Intracellular single-chain antibodies (scFvs) have emerged as a powerful method to knock out expression of oncoproteins. We have demonstrated previously that scFvs directed against a variety of molecular targets induce specific toxicity in tumor cells. Recently, the utility of an anti-erbB-2 scFv has predicated its evaluation in a phase I gene therapy clinical trial. The utility of scFv as an intrabody is closely linked to its interaction with a target, limiting the contribution of the latter to the neoplastic phenotype. In this study, we sought to determine whether improvement in the affinity of the scFv for its cognate target could improve the efficiency of intrabody-mediated oncoprotein knockout. We compared in erbB-2-positive and -negative tumor cells the function of plasmids encoding a newly developed C6.5 anti-erbB-2 scFv, which has a 1000-fold higher affinity, with our original e23 anti-erbB-2 scFv. Intracellular scFv expression, target binding, and tumor cell cytotoxicity were found to be similar in all conditions tested, including dose-response studies with limiting dilutions of the scFv. On this basis, we have concluded that the antineoplastic effect of anti-erbB-2 intrabody is not correlated with scFv affinity for its target.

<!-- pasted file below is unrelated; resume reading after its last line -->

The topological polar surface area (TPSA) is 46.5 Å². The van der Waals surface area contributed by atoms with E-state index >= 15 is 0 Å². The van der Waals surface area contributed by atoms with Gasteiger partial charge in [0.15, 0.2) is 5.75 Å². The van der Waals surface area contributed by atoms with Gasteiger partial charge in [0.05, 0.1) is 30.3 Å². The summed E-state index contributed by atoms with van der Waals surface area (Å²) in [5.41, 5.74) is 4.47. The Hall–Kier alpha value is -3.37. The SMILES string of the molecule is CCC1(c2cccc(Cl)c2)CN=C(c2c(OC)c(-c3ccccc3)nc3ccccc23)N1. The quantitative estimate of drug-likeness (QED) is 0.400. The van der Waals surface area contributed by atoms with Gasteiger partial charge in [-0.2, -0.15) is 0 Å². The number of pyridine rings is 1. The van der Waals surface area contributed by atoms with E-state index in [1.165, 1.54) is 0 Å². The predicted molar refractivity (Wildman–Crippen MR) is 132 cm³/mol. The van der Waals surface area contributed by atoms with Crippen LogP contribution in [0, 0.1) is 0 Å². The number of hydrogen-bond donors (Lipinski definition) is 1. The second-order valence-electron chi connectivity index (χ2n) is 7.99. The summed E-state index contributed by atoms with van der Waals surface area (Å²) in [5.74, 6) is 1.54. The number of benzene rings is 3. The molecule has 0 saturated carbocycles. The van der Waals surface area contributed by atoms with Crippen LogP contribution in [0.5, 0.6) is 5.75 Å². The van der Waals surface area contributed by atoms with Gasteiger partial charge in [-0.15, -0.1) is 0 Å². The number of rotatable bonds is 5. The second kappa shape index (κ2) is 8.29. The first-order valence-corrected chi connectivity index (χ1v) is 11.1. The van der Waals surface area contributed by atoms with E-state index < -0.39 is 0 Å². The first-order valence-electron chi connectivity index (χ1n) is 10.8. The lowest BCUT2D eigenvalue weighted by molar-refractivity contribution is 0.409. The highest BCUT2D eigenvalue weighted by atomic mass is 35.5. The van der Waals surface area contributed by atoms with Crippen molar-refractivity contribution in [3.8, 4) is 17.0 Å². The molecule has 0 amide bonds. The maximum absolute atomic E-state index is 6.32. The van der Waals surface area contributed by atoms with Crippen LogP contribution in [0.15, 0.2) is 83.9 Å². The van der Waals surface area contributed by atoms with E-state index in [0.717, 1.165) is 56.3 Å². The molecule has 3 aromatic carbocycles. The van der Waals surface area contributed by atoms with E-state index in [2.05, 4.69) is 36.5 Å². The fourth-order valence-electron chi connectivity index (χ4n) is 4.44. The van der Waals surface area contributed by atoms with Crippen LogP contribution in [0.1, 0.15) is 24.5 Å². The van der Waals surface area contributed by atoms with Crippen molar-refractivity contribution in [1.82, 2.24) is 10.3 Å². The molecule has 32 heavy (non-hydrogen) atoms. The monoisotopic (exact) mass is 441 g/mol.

- Gene therapy
- Single-chain antibody